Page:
W3C home > Mailing lists > Public > public-webpayments@w3.org > October 2013

Re: The path forward for Web Payments

From: David Nicol <davidnicol@gmail.com>
Date: Sun, 27 Oct 2013 11:33:55 -0500
Message-ID: <CAFwScO-Z_7MLh7PGSDrdvjaBKCz8=RmG5CSP+DoyHLt=mRgq_Q@mail.gmail.com>
To: Joseph Potvin <jpotvin@opman.ca>
Cc: Web Payments CG <public-webpayments@w3.org>
Well said!

On Sun, Oct 27, 2013 at 7:54 AM, Joseph Potvin <jpotvin@opman.ca> wrote:

>
> All I'm recommending is to ensure that vendors are free to choose whether
> their prices shall be indexed to the speculative forex market, or to
> something else, and to provide an API for those choices.
>
> For a vendor and a purchaser to have autonomy over their transaction(s),
> among other things they need to be free to (a) choose their transaction
> currency(ies), and (b) negotiate their price(s). In multi-currency
> contracts, the parties must see prices in two or more currencies. They may
> well agree to externalize inter-currency valuation to an external third
> party, or instead they can choose to "be the currency market" for the
> purposes of that transaction. (Have you ever autonomously negotiated
> inter-currency valuation on a streetcorner or at a hotel front desk in a
> country with controlled official exchange rates?  The derogatory term is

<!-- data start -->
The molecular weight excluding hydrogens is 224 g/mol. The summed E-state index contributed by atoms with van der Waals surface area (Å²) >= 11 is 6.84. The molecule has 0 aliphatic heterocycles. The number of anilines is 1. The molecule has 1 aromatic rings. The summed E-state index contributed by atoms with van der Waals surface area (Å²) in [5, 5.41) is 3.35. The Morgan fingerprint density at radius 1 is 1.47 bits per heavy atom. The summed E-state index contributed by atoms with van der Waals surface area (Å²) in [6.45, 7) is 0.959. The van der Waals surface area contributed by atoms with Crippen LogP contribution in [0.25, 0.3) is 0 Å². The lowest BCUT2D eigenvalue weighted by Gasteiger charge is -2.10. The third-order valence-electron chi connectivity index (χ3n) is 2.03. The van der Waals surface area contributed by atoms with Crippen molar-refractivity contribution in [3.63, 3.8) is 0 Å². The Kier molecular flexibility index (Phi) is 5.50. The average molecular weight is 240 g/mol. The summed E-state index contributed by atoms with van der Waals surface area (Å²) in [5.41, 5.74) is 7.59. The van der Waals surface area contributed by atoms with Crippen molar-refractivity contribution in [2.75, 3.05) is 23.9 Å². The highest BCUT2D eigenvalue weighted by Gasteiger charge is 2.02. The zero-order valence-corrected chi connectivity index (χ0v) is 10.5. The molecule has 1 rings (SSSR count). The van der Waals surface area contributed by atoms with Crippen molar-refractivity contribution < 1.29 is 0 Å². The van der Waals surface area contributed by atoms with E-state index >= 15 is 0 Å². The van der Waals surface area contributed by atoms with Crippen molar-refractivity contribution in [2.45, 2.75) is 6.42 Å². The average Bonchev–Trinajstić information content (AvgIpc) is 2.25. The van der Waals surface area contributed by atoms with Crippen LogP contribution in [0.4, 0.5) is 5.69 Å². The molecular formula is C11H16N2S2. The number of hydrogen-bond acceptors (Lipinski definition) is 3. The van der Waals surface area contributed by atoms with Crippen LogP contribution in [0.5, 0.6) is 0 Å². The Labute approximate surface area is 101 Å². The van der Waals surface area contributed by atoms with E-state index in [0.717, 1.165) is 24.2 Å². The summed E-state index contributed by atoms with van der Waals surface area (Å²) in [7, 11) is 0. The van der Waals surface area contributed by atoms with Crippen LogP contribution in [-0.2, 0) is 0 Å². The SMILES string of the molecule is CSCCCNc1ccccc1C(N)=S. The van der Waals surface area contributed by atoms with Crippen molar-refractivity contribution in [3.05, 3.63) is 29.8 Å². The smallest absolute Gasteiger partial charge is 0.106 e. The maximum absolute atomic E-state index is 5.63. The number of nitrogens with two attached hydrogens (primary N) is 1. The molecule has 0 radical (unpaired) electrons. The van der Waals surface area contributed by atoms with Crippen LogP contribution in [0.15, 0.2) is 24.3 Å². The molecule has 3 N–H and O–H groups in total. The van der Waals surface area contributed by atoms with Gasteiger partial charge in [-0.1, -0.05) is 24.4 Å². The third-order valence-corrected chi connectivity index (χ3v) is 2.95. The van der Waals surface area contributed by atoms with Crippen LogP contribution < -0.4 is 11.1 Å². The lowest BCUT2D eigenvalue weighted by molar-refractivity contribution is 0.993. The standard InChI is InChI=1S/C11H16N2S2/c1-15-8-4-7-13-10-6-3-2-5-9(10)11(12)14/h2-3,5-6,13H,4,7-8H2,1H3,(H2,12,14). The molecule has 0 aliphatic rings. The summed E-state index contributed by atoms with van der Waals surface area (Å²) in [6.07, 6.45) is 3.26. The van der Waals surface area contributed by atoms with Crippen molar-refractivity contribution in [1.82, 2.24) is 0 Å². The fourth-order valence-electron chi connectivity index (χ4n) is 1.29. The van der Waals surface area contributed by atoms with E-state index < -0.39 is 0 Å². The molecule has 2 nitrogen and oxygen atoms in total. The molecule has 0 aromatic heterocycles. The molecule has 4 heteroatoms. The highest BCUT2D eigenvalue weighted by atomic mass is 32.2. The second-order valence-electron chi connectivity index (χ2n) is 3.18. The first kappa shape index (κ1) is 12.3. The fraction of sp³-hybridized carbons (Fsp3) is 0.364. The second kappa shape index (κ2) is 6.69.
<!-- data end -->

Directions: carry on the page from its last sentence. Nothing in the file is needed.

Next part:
> "the black market" for currency. The respectful term is "the free market"
> for currency.)
>

I've discovered that McDonald's Gift Certificates, which are the same
dimension as US FRNs but on slick paper, can be used for purchasing things
at businesses other than McDonalds. I wouldn't want to try to buy anything
real substantial with them, but for a relaxing cup of cafe con leche at the
corner not-a-starbucks, no problem.

By handling the whole inter-currency valuation matter this way too, as just
> one of the variable price indexing options, we can keep everything within
> the realm of contract law, and steer clear of international trade law which
> you get into when dealing directly with "exchange rates". Trying to come up
> with some autonomous exchange rate system for both legal tender and
> non-legal-tender fungibles -- beware: that's a very prickly place to be. My
> strong recommendation: keep the whole thing under contracts law. Let
> vendors control prices for their products and services.
>

Recommended: The standard will refrain from promoting any particular
exchange or listing service, except for purposes of providing examples in
definitions and explanations.

Recommended: The standard will include descriptions of features for
requesting pricing in other currencies within "price request" modules.
Implementation of these features will be optional and conformant
implementations need not include them. Conformant implementations that do
include equivalent features MUST support the described messages and
responses.




>
>
Received on Sunday, 27 October 2013 16:34:22 UTC

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